Come Downtown and Play
Silk, M., 2007. Come Downtown and Play. Leisure Studies, 26 (3), pp. 253-277.
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The newly anointed American cities of the late capitalist moment appear preoccupied with the reconstitution of urban space. More accurately, select parcels of urban America have been reconfigured into multifaceted sport, leisure and tourism environments designed for the purpose of encouraging consumption-oriented capital accumulation. Within this paper, the focus is a critical exploration of the ways in which tangible and intangible forms of heritage have been employed, utilized and exploited within these urban transformations. Through focus on a city emblematic of the processes that have molded downtown cores under US capitalism – Memphis – the paper points to the role of heritage in the reconfiguration of the Memphian ‘tourist bubble’. In particular, discussion centers on the often problematic selection of histories and historical elements, forms and practices within the interests of capital space and thus raises a host of localized questions about whose collective memory is being performed in the present, whose aesthetics really count and who benefits. Conclusions address how such urban space is imbued with power relations, that is, how increasingly leisure-oriented spaces can be seen as important sites of social struggle in which dominant power relations can be constructed, contested and reproduced.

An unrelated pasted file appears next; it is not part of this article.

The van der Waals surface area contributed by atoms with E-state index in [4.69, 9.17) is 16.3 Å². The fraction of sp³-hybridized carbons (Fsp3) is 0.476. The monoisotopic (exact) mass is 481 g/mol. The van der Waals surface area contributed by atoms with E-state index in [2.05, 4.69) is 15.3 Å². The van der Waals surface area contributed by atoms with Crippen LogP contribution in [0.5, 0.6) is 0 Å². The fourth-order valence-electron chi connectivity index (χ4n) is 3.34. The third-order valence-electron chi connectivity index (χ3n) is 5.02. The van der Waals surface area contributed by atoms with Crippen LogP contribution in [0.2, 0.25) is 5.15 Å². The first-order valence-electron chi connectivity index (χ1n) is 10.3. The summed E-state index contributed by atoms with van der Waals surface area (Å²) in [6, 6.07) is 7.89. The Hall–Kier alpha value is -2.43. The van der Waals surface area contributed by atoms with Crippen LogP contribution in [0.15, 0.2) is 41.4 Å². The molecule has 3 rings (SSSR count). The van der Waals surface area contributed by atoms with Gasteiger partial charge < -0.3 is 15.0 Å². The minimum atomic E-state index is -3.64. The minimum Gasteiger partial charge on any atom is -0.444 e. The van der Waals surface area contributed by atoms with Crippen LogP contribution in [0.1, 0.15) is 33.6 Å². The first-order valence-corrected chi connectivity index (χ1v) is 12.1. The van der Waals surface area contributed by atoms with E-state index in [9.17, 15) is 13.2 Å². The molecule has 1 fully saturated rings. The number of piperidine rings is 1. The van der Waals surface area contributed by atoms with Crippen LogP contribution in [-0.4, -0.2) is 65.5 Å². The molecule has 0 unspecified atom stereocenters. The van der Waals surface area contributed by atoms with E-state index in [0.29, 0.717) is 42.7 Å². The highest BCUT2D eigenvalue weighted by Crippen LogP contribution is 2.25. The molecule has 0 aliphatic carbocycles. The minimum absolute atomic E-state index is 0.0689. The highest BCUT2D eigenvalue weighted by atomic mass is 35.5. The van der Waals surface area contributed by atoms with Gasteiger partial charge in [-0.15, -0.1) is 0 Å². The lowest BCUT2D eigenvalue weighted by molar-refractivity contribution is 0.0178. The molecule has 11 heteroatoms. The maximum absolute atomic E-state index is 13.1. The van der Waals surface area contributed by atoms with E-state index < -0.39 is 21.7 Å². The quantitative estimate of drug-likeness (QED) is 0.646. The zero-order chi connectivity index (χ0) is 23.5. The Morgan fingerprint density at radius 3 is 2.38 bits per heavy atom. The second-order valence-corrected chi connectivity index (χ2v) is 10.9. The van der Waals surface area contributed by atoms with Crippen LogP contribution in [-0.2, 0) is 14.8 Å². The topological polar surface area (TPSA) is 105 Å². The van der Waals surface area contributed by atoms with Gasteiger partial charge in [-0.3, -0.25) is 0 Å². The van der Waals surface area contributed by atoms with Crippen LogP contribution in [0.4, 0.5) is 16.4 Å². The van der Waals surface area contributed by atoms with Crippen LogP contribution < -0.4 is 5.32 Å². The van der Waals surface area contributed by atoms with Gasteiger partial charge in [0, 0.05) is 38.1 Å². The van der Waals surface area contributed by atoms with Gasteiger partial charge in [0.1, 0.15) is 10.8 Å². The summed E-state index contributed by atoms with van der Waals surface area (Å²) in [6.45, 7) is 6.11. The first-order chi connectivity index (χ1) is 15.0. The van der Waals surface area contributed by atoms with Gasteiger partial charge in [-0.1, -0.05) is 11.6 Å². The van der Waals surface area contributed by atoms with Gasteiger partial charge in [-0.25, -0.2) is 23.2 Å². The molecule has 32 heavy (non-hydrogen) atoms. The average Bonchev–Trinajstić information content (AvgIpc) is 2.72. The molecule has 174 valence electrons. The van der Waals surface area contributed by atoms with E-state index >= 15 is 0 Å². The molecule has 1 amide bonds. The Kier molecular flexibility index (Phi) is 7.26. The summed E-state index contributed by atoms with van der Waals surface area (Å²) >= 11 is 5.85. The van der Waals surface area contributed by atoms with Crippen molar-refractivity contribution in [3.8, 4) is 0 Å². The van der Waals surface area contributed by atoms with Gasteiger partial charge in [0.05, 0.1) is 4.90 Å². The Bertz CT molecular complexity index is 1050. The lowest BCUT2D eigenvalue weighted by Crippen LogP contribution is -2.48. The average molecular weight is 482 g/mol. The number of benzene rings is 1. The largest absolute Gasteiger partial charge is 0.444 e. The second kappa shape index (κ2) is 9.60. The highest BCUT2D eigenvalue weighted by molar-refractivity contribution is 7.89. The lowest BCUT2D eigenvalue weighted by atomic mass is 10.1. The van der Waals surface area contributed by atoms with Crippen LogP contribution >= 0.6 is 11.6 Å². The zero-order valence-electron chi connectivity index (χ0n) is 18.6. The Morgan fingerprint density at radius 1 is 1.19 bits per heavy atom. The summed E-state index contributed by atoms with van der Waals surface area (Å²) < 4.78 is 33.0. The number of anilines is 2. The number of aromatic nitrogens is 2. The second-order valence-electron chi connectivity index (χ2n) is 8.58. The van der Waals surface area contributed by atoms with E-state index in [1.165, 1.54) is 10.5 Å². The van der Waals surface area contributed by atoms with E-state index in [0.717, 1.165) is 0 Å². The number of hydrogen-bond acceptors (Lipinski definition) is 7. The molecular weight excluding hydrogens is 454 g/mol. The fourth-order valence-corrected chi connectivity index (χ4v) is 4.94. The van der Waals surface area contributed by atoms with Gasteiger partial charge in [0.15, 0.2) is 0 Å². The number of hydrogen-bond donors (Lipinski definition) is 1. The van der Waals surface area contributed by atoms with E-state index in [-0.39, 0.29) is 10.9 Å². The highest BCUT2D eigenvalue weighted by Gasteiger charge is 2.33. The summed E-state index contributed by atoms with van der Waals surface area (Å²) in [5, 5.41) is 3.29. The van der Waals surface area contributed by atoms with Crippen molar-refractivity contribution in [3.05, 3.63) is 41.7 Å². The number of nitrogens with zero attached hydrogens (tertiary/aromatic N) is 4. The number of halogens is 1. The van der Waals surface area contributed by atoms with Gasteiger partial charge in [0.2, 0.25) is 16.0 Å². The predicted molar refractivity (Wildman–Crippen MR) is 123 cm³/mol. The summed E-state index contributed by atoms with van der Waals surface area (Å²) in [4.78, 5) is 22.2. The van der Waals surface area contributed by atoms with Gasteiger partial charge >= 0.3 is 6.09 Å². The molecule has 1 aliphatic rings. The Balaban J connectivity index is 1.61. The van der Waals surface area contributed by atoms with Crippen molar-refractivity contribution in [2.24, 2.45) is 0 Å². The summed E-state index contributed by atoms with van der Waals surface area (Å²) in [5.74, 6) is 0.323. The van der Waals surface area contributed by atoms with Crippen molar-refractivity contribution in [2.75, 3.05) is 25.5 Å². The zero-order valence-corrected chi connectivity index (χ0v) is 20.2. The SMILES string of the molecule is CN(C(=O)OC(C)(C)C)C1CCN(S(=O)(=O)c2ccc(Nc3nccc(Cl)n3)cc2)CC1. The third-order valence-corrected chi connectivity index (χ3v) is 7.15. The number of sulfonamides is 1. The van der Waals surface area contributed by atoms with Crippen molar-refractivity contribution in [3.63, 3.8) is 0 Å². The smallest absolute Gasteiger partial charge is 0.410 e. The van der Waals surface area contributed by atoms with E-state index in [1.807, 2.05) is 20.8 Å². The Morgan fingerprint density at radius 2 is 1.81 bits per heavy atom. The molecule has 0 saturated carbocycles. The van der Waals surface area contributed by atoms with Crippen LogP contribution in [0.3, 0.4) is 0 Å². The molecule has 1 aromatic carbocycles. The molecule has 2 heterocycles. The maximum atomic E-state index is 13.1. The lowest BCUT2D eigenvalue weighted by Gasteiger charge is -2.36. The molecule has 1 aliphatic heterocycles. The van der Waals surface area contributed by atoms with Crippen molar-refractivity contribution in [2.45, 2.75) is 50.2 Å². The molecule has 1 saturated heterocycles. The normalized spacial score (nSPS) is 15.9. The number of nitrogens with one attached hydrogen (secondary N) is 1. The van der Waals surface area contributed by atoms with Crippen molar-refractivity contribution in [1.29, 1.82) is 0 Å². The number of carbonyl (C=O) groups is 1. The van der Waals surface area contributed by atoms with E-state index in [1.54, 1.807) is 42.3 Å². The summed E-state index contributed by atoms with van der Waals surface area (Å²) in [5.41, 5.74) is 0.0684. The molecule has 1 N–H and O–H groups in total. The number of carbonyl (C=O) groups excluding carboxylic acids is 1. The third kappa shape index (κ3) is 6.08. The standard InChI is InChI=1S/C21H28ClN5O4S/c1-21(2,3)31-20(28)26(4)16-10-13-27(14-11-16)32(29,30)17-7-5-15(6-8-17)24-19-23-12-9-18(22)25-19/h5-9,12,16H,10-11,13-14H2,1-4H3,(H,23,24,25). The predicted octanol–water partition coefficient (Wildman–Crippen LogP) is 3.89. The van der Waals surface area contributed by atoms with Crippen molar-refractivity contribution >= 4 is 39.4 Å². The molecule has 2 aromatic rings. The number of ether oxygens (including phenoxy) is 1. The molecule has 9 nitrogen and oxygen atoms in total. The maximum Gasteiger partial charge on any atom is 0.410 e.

|Uncontrolled Keywords||late capitalism, urban space, power struggles, heritage|
|Departments||Faculty of Humanities & Social Sciences > Education|
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